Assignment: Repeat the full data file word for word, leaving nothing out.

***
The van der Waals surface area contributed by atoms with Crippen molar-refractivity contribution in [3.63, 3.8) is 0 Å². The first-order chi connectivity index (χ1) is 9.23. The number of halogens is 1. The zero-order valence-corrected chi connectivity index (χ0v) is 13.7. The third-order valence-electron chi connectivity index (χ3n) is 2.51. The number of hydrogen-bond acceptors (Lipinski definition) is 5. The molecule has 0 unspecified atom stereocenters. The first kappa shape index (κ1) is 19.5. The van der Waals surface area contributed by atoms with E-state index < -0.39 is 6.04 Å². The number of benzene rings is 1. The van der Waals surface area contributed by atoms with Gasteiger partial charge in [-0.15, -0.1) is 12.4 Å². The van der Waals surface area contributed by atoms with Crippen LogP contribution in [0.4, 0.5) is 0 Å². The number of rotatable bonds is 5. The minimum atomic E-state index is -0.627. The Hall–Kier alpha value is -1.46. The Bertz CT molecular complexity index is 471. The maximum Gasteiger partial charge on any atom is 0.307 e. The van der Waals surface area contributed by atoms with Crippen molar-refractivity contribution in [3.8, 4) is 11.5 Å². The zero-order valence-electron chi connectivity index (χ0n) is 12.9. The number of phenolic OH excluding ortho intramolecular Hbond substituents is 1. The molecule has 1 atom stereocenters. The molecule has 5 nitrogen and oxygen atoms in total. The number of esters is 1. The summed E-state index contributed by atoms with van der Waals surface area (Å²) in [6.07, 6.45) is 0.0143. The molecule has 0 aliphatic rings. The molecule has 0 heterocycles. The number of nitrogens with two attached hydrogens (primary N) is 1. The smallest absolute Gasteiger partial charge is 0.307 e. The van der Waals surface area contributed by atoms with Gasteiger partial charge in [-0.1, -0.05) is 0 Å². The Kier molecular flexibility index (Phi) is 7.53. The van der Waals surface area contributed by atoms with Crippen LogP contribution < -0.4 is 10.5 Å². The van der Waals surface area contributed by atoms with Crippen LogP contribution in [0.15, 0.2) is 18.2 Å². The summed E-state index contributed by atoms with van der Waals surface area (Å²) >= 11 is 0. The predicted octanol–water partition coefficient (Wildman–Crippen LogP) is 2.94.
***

The van der Waals surface area contributed by atoms with Crippen molar-refractivity contribution in [3.63, 3.8) is 0 Å². The first-order chi connectivity index (χ1) is 9.23. The number of halogens is 1. The zero-order valence-corrected chi connectivity index (χ0v) is 13.7. The third-order valence-electron chi connectivity index (χ3n) is 2.51. The number of hydrogen-bond acceptors (Lipinski definition) is 5. The molecule has 0 unspecified atom stereocenters. The first kappa shape index (κ1) is 19.5. The van der Waals surface area contributed by atoms with E-state index < -0.39 is 6.04 Å². The number of benzene rings is 1. The van der Waals surface area contributed by atoms with Gasteiger partial charge in [-0.15, -0.1) is 12.4 Å². The van der Waals surface area contributed by atoms with Crippen LogP contribution in [0.4, 0.5) is 0 Å². The number of rotatable bonds is 5. The minimum atomic E-state index is -0.627. The Hall–Kier alpha value is -1.46. The Bertz CT molecular complexity index is 471. The maximum Gasteiger partial charge on any atom is 0.307 e. The van der Waals surface area contributed by atoms with Crippen molar-refractivity contribution in [3.8, 4) is 11.5 Å². The zero-order valence-electron chi connectivity index (χ0n) is 12.9. The number of phenolic OH excluding ortho intramolecular Hbond substituents is 1. The molecule has 1 atom stereocenters. The molecule has 5 nitrogen and oxygen atoms in total. The number of esters is 1. The summed E-state index contributed by atoms with van der Waals surface area (Å²) in [6.07, 6.45) is 0.0143. The molecule has 0 aliphatic rings. The molecule has 0 heterocycles. The number of nitrogens with two attached hydrogens (primary N) is 1. The smallest absolute Gasteiger partial charge is 0.307 e. The van der Waals surface area contributed by atoms with Gasteiger partial charge in [-0.1, -0.05) is 0 Å². The Kier molecular flexibility index (Phi) is 7.53. The van der Waals surface area contributed by atoms with Crippen LogP contribution < -0.4 is 10.5 Å². The van der Waals surface area contributed by atoms with Crippen LogP contribution in [0.15, 0.2) is 18.2 Å². The summed E-state index contributed by atoms with van der Waals surface area (Å²) >= 11 is 0. The predicted octanol–water partition coefficient (Wildman–Crippen LogP) is 2.94.